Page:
I’m not the first one to admit that improvised drama scares me. It’s one of the hardest things to do; combine that with singing, dancing and making sure that the plot advances, and you quickly realise Showstopper! The Improvised Musical is genius. From fairy grotto to Daily Mail office, we saw characters big and small, hilarious moments and genuine ones. There is nothing like it on the West End at the moment.
Considering it’s a completely improvised show, they did well to perform twice in one day. The fact they were willing to give us tickets for both shows is encouraging as well; it shows they want to be co-operative with the critics. As a company, they were a professional, tight-knit team that picked up each other’s cues very well; the peak of improv comedy. What was interesting was even though the dialogue is all improvised, the songs had to follow a fairly loose formula. One performer would sing a hook, which the other performers would then follow with almost seamless harmonies.
Although they were all very entertaining, Ruth Bratt was my favourite performer. She had this talent of almost breaking and then completely saving it with the weirdest, most surreal lines. One of my favourites was “of course dogs don’t exist”. I warmed to Dylan Emery (the MC) too; he was very much in control of how the performance played out, and knew when to interrupt when things were taken too far.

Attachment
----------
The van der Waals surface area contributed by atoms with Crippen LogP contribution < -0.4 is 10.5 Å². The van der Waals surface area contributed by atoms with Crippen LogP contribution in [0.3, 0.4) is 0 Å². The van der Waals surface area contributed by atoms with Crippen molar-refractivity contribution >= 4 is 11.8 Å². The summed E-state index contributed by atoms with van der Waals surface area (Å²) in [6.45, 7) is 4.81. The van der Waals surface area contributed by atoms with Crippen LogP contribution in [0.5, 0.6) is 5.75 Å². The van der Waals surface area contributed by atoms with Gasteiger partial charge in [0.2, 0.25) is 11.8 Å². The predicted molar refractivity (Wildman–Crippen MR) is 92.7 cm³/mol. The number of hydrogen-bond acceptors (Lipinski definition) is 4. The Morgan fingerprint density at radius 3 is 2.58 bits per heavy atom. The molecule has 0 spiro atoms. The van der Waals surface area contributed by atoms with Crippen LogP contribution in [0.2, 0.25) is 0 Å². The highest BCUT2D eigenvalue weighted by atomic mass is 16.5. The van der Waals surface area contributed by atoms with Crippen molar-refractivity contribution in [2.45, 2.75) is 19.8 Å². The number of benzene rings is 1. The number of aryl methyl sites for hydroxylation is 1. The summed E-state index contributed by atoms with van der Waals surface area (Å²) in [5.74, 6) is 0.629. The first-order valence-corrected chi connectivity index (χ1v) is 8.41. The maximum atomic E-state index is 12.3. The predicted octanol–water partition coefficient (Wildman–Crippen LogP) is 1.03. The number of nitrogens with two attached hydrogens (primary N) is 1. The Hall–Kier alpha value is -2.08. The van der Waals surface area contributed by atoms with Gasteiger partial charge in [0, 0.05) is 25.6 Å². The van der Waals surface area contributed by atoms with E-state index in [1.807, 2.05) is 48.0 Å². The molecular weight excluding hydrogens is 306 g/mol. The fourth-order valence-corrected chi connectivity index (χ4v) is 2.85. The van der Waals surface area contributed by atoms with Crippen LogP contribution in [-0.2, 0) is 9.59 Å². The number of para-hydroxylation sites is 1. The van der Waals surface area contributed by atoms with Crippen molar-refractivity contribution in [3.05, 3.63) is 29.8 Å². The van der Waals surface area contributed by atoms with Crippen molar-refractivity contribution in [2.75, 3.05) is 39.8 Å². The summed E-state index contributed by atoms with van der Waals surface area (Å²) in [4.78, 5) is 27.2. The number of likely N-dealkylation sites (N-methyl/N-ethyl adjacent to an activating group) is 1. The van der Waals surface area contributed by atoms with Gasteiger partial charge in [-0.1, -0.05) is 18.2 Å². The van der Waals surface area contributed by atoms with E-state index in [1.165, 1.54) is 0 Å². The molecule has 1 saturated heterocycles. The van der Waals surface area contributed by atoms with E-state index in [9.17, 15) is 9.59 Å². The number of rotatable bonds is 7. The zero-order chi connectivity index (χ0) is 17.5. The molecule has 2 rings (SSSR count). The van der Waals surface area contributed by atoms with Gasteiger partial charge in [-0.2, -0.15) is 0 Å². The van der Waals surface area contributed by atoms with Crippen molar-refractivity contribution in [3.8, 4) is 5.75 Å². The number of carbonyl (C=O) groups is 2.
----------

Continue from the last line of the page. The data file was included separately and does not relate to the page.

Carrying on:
My boyfriend saw them in Edinburgh, and compared them to another, more spontaneous and interesting improv show (he argued). Whilst I didn’t see the other show and so can’t really compare the two, I think the reason this one has been given a West End run is exactly because of its structure: most of the West End paying audience don’t particularly want to see an overly chaotic absurd piece. They want introduction, complication, climax, resolution. And whilst the actors don’t know the setting, words or the music they’ll sing, they’re not about to start throwing mud in your face (something that actually happened at the Fringe, apparently).
The MC mentioned at the end of the show that they’d been doing it for 8 years (!!) so it’s clearly an (ironically) very well-practiced show. The crux, I suppose, of the show is – if the performers are improvising a show every night, does it in turn become routine? It’s hard to talk about in terms of improv because the show was so different each time. A paradox occurs – they’re improvising a show they’ve done a hundred times. The experiences are different – for the audience, it’s only a onetime thing, and so for them it will be completely unique. But for the entire production team, they will be entering that space every night, expecting to create something different – does that expectation then mean that it becomes similar?
I’m doing a modern theatre module this year at university. You can probably tell…
Anyway, big questions aside – it’s a really fun night out, genuine belly laughs and not too much thought involved. You can go and have a good time and come out knowing they are masters of their craft.
Showstopper! The Improvised Musical is playing at the Apollo Theatre until 29 November. For more information and tickets, see the Showstoppers! website.